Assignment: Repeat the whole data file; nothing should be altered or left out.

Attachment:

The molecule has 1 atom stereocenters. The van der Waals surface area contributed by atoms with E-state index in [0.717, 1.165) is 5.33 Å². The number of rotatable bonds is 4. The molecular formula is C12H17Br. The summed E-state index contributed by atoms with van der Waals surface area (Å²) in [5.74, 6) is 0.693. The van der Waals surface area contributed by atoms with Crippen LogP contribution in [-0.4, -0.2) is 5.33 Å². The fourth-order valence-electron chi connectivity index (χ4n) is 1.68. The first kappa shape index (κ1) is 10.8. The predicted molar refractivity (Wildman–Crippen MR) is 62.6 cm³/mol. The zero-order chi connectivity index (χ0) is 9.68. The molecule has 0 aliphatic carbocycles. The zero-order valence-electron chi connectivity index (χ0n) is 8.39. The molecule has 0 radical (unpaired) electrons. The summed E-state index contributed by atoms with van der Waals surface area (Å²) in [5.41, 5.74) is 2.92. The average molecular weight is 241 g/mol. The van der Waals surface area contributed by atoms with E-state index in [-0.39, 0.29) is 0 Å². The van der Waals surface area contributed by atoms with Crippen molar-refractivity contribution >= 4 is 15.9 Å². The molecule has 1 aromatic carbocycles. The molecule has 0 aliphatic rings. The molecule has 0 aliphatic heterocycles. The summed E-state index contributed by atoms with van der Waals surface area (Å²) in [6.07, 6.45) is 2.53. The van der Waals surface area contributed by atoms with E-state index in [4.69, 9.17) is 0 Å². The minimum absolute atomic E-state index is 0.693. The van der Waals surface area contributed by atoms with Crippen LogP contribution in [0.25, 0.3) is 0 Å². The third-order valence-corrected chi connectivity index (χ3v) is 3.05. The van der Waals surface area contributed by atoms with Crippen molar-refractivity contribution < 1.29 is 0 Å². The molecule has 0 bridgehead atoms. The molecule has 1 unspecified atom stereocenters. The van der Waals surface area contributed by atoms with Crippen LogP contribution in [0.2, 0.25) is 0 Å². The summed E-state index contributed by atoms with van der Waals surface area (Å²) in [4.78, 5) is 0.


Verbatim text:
The molecule has 1 atom stereocenters. The van der Waals surface area contributed by atoms with E-state index in [0.717, 1.165) is 5.33 Å². The number of rotatable bonds is 4. The molecular formula is C12H17Br. The summed E-state index contributed by atoms with van der Waals surface area (Å²) in [5.74, 6) is 0.693. The van der Waals surface area contributed by atoms with Crippen LogP contribution in [-0.4, -0.2) is 5.33 Å². The fourth-order valence-electron chi connectivity index (χ4n) is 1.68. The first kappa shape index (κ1) is 10.8. The predicted molar refractivity (Wildman–Crippen MR) is 62.6 cm³/mol. The zero-order chi connectivity index (χ0) is 9.68. The molecule has 0 aliphatic carbocycles. The zero-order valence-electron chi connectivity index (χ0n) is 8.39. The molecule has 0 radical (unpaired) electrons. The summed E-state index contributed by atoms with van der Waals surface area (Å²) in [5.41, 5.74) is 2.92. The average molecular weight is 241 g/mol. The van der Waals surface area contributed by atoms with E-state index in [-0.39, 0.29) is 0 Å². The van der Waals surface area contributed by atoms with Crippen molar-refractivity contribution >= 4 is 15.9 Å². The molecule has 1 aromatic carbocycles. The molecule has 0 aliphatic rings. The molecule has 0 aliphatic heterocycles. The summed E-state index contributed by atoms with van der Waals surface area (Å²) in [6.07, 6.45) is 2.53. The van der Waals surface area contributed by atoms with E-state index in [4.69, 9.17) is 0 Å². The minimum absolute atomic E-state index is 0.693. The van der Waals surface area contributed by atoms with Crippen LogP contribution in [0.25, 0.3) is 0 Å². The third-order valence-corrected chi connectivity index (χ3v) is 3.05. The van der Waals surface area contributed by atoms with Crippen molar-refractivity contribution < 1.29 is 0 Å². The molecule has 0 bridgehead atoms. The molecule has 1 unspecified atom stereocenters. The van der Waals surface area contributed by atoms with Crippen LogP contribution in [0.2, 0.25) is 0 Å². The summed E-state index contributed by atoms with van der Waals surface area (Å²) in [4.78, 5) is 0.